Posted on behalf of Roberta Kwok
A black fungus is eating away at spectacular prehistoric cave drawings in France, and a team of scientists has convened in Paris to figure out a solution.
The Lascaux cave in southwest France, known as the “Sistine Chapel of Prehistory”, contains 17,000-year-old drawings of horses, bulls, and ibexes (AFP). A white fungus called Fusarium solani that began spreading in 2001 was treated with fungicides and antibiotics, only to be followed by an outbreak of the black Ulocladium fungus.
The cave’s health is currently “stable”, says Marc Gauthier, head of the cave’s scientific committee (AFP). “The black spots are not shrinking, nor are they progressing,” he says.
Gauthier says the fungus problems have been exacerbated by global warming, which is stopping air circulation in the caves (AP). Conservationists have criticized France for installing an air-conditioning system, which may have caused the initial fungus growth (AFP).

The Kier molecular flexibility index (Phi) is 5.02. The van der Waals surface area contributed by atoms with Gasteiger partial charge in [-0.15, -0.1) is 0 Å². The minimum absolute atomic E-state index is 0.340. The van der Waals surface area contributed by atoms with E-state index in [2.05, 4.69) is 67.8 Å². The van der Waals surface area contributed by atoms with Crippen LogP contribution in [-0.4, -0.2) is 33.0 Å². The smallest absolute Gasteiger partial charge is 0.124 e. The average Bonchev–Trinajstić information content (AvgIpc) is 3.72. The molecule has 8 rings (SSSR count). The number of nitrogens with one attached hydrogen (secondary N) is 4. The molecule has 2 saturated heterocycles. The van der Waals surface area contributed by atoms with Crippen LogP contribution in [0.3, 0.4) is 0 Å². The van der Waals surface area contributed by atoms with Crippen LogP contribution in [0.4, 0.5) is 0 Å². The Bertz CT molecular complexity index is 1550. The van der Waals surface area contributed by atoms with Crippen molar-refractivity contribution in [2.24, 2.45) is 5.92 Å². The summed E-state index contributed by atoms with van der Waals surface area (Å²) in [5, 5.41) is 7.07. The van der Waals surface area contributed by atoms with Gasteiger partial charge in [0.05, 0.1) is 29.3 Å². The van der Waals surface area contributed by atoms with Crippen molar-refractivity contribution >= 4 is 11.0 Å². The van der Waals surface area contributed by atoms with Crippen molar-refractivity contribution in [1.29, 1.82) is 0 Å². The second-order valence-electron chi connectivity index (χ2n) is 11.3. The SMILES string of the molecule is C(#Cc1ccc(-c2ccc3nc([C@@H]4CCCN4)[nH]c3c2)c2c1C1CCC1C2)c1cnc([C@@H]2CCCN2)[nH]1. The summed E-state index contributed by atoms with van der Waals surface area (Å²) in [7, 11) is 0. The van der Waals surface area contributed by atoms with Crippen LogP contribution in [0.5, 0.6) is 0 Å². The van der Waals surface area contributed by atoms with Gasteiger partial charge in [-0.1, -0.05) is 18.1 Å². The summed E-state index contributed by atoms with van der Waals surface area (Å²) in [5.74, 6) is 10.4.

France’s Culture Minister, Christine Albanel, invited scientists from around the world to discuss possible solutions, which might include a temperature regulation system or bacteria-killing biocides (AP). The cave’s ecosystem is “fiendishly complex”, says the seminar’s chairman Jean Clottes, containing a hundred or more micro-organisms (AFP).
The cave is currently closed to the public.